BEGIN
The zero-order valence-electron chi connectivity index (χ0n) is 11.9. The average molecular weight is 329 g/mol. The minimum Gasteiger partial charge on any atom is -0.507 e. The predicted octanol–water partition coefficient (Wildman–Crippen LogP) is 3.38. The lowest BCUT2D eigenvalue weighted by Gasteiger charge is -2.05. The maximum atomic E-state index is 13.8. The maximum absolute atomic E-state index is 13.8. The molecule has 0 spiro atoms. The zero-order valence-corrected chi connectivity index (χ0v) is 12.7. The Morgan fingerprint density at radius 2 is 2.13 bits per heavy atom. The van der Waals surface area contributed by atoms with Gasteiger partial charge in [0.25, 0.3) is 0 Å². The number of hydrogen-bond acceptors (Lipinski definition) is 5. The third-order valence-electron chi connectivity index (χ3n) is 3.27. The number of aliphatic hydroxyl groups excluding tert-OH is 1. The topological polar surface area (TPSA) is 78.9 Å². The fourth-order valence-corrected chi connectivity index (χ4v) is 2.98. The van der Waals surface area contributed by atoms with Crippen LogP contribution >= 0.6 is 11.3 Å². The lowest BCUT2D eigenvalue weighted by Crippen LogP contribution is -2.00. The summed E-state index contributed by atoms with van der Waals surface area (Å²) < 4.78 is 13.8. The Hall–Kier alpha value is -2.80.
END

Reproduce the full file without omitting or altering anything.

The zero-order valence-electron chi connectivity index (χ0n) is 11.9. The average molecular weight is 329 g/mol. The minimum Gasteiger partial charge on any atom is -0.507 e. The predicted octanol–water partition coefficient (Wildman–Crippen LogP) is 3.38. The lowest BCUT2D eigenvalue weighted by Gasteiger charge is -2.05. The maximum atomic E-state index is 13.8. The maximum absolute atomic E-state index is 13.8. The molecule has 0 spiro atoms. The zero-order valence-corrected chi connectivity index (χ0v) is 12.7. The Morgan fingerprint density at radius 2 is 2.13 bits per heavy atom. The van der Waals surface area contributed by atoms with Gasteiger partial charge in [0.25, 0.3) is 0 Å². The number of hydrogen-bond acceptors (Lipinski definition) is 5. The third-order valence-electron chi connectivity index (χ3n) is 3.27. The number of aliphatic hydroxyl groups excluding tert-OH is 1. The topological polar surface area (TPSA) is 78.9 Å². The fourth-order valence-corrected chi connectivity index (χ4v) is 2.98. The van der Waals surface area contributed by atoms with Crippen LogP contribution >= 0.6 is 11.3 Å². The lowest BCUT2D eigenvalue weighted by Crippen LogP contribution is -2.00. The summed E-state index contributed by atoms with van der Waals surface area (Å²) < 4.78 is 13.8. The Hall–Kier alpha value is -2.80.